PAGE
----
Family Patterns: Gender Relations

By Chegwidden, Paula | Journal of Comparative Family Studies, Autumn 1995 | Go to article overview

Family Patterns: Gender Relations


Chegwidden, Paula, Journal of Comparative Family Studies


FOX, Bonnie J., ed., FAMILY PATTERNS: GENDER RELATIONS, Toronto, Ontario: Oxford University Press, 1993, 370 pp., $25.00 softcover.

PAULA CHEGWIDDEN*

The author of Family Patterns notes, and I agree, that what has been missing in undergraduate sociology of the family courses until now has been a collection of readings written from a similar perspective, so that the student is exposed to a systematic approach. (p. ix) The twenty-nine articles included in this textbook all reflect a political economy or, perhaps, socialist feminist perspective. They concentrate on how gender and family relationships are shaped by the socio-economic structure.

Although the majority of material is Canadian, the book has cross-national, crosscultural and historical range. It opens with two well known articles about women in foraging societies, by Patricia Draper and Eleanor Leacock, which document the extent to which women had a very different status in society when their economic roles were vital. Chapters then move into early modern Europe and nineteenth century North America to illustrate the gradual historical transition to the economically dependent woman confined to the home. Included are two articles by Bettina Bradbury, who manages to make a close look at the 1861 to 1881 Canadian censuses read with the excitement of a novel. Fox herself concludes the historical section with "The Rise and Fall of the BreadwinnerHomemaker Family."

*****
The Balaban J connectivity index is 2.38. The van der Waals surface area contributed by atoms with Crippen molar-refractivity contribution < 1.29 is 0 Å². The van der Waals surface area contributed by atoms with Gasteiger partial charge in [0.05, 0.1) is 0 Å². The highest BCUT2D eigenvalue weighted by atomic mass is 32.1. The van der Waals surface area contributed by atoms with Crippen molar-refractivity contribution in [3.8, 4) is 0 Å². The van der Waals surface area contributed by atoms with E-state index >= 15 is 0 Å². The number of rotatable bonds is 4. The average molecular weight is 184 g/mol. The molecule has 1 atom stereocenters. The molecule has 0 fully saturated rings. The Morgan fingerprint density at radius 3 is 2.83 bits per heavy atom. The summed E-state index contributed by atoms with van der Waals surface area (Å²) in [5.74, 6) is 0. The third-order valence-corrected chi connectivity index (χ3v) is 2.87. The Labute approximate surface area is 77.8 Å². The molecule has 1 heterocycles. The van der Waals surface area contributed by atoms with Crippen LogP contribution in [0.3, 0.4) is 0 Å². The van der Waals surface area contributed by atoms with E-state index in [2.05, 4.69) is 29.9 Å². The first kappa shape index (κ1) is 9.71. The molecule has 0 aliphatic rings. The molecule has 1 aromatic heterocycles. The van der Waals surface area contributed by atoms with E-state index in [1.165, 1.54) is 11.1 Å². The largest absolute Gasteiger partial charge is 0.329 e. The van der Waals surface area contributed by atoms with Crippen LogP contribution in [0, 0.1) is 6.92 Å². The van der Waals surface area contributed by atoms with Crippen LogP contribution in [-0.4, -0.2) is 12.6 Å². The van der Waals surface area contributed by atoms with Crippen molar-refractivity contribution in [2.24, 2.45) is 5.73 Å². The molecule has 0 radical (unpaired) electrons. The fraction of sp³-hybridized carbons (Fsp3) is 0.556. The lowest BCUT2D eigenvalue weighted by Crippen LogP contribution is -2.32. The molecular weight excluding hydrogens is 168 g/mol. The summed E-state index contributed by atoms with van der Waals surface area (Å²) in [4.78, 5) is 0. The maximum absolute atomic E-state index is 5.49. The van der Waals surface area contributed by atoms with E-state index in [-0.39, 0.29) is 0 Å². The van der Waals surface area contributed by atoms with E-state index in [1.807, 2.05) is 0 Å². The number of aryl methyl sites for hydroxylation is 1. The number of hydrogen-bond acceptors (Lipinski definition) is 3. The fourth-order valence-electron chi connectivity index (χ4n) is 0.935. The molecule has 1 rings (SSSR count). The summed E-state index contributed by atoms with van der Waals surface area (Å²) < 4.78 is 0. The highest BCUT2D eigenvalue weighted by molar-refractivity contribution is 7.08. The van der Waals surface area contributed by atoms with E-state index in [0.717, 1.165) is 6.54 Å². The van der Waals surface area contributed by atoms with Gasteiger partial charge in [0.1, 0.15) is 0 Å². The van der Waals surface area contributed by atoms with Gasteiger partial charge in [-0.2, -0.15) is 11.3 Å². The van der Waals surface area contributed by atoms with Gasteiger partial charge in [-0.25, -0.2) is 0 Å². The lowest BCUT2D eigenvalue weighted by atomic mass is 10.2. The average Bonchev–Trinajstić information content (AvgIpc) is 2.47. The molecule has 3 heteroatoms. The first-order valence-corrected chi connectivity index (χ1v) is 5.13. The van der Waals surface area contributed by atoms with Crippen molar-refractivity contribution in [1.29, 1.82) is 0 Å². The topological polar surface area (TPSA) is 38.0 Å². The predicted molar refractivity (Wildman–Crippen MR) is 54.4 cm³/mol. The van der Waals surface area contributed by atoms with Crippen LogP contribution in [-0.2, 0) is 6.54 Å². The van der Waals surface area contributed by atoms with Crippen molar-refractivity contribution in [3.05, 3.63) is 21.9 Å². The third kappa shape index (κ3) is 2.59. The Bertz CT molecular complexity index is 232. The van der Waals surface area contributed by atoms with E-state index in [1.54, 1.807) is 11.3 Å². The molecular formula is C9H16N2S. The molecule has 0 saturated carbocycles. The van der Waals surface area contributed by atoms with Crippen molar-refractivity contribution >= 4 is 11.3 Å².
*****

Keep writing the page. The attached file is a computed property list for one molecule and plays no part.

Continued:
Part Three is "Exploring the Elements of Family", which covers gender socialization, differential occupational opportunities for women and men, sexuality, having children, parenting, and the gendered division of household work. The "Sexuality and Love: Gendered Experience" section effectively ties even these concepts into historical economic change. Articles on post-partum depression by Harriet Rosenberg and on domestic workers by Sedef Arat-Koc are well known in women's studies and among the most brilliant of feminist writing about contemporary families I have encountered.

Part Four considers issues of family violence, divorce and child custody. Although informative and clear, most of these are less clearly tied into the theoretical perspective than the other sections. The excerpt from Dobash and Dobash's Violence Against Wives does tie wife battering in with husbands' attempting to keep their wives housebound, in their 'proper' sphere. …

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